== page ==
Quick Fire Session
SCMR 22nd Annual Scientific Sessions
Myocardial blood flow (MBF) quantification derived from perfusion MR images requires accurate measurement of gadolinium concentration [Gd] in the arterial input function (AIF). Regrettably, a standard perfusion MRI protocol with saturation to center of k-space acquisition time (TS) of approximately 100 ms produces severe underestimation of AIF. Why? Because the blood signal at peak enhancement approaches the asymptotic (nonlinear) part of the signal-to-[Gd] relationship. Both dual-bolus  and dual-imaging [2,3] methods are designed to avoid this nonlinear relationship. While avoiding the nonlinear relationship is well established, the exact mechanism remains unclear. We hypothesize that T2* decay and noise are major sources of error for quantification of AIF. The purpose of this study was to test this hypothesis using a theoretical analysis.
Methods: For convenience, we performed our theoretical analysis using imaging parameters described by an optimal dual-imaging sequence . Namely, TE = 1 ms and TS = 24 ms for AIF and TS = 100 ms for tissue enhancement. For dual-bolus, we considered TS=100 ms and peak [Gd] = 1mM. For dual-imaging, we considered peak [Gd] ranging from 5-10 mM. While T2* is more relevant, we elected to model T2 instead. For each iteration, we defined the region of interest with 100 voxels representing the left ventricular cavity and computed the mean value. This experiment was repeated 1,000 times to plot the average trends, where reported values represent mean ± SD of mean values from all iterations. Assuming perfect saturation pulse  and ignoring excitation pulses, we modeled using an ideal saturation recovery equation (see Eq.1 in Figure 1). For [Gd] ranging from 0 to 10 mM, assuming fast water exchange with gadobutrol (Gadavist) , we calculated R1 and R2 of blood using Eqs. 5-10 shown in Figure 1. To account for T2 decay, Eq.1 was attenuated as shown in Eq. 2. For noise analysis, white Gaussian noise with mean = 0 and standard deviation = 0.15 was added (Eq.3) such that M0 (proton density image) signal-to-noise ratio was equal to 11, which is typical. For converting normalized signal (Mz/M0) to [Gd], we assumed T1 relaxation only (Eq.1) and calculated R1 and then [Gd].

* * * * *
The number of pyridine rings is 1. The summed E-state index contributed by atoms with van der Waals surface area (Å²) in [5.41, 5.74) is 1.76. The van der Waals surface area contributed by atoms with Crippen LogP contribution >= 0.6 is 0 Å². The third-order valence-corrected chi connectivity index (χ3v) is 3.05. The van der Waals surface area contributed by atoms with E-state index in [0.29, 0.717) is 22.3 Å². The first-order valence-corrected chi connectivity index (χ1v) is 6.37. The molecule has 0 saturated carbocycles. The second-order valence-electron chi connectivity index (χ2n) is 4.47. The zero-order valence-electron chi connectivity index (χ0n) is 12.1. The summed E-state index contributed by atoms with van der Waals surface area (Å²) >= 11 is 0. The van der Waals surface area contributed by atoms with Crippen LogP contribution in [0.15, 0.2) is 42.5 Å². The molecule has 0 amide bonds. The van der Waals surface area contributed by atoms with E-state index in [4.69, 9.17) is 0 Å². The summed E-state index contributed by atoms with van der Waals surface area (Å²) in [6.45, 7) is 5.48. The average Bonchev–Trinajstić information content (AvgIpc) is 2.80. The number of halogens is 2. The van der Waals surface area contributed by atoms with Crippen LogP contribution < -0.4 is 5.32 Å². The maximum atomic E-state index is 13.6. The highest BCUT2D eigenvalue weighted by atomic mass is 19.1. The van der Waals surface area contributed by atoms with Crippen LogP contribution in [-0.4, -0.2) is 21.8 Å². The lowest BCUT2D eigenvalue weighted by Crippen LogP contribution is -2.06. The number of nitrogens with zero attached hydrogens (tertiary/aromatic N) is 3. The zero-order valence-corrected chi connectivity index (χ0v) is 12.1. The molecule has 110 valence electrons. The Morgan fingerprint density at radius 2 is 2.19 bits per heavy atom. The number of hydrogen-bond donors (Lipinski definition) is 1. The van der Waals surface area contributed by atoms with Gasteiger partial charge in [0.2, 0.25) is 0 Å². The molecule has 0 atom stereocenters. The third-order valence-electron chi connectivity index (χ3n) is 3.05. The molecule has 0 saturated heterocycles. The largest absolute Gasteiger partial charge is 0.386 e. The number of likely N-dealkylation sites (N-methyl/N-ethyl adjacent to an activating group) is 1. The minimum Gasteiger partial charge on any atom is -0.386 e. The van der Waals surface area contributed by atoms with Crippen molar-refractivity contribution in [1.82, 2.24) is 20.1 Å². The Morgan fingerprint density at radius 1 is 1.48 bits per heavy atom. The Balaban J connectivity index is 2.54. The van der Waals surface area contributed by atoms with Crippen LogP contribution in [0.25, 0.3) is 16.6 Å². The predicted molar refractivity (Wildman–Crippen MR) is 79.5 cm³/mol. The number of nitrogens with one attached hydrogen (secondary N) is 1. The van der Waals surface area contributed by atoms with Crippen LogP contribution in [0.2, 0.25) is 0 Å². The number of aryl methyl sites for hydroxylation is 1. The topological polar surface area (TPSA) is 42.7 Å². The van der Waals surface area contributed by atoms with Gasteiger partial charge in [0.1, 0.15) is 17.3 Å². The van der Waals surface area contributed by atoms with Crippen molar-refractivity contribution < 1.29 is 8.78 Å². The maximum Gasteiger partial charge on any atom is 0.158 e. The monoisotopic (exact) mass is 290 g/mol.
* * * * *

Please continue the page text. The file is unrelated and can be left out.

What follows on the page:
Figures 2 and 3 shows plots of Mz/M0 and measured [Gd], respectively, as a function of ground truth [Gd] for two different TS values. Errors induced by noise and T2 decay in normalized signal and measured [Gd] are smaller for TS = 24 ms than TS = 100 ms at high [Gd] values between 5-10 mM representing peak blood enhancement. At [Gd] = 1mM representing peak blood enhancement with a diluted bolus, the errors were negligible.
Conclusion: Our analysis shows that both T2(T2*) decay and noise are major sources of error for quantification of AIF using standard perfusion MRI and confirms that both dual-bolus (diluted injection, TS=100ms) dual-imaging (normal injection, TS=24ms) are insensitive to these effects and produce accurate AIF.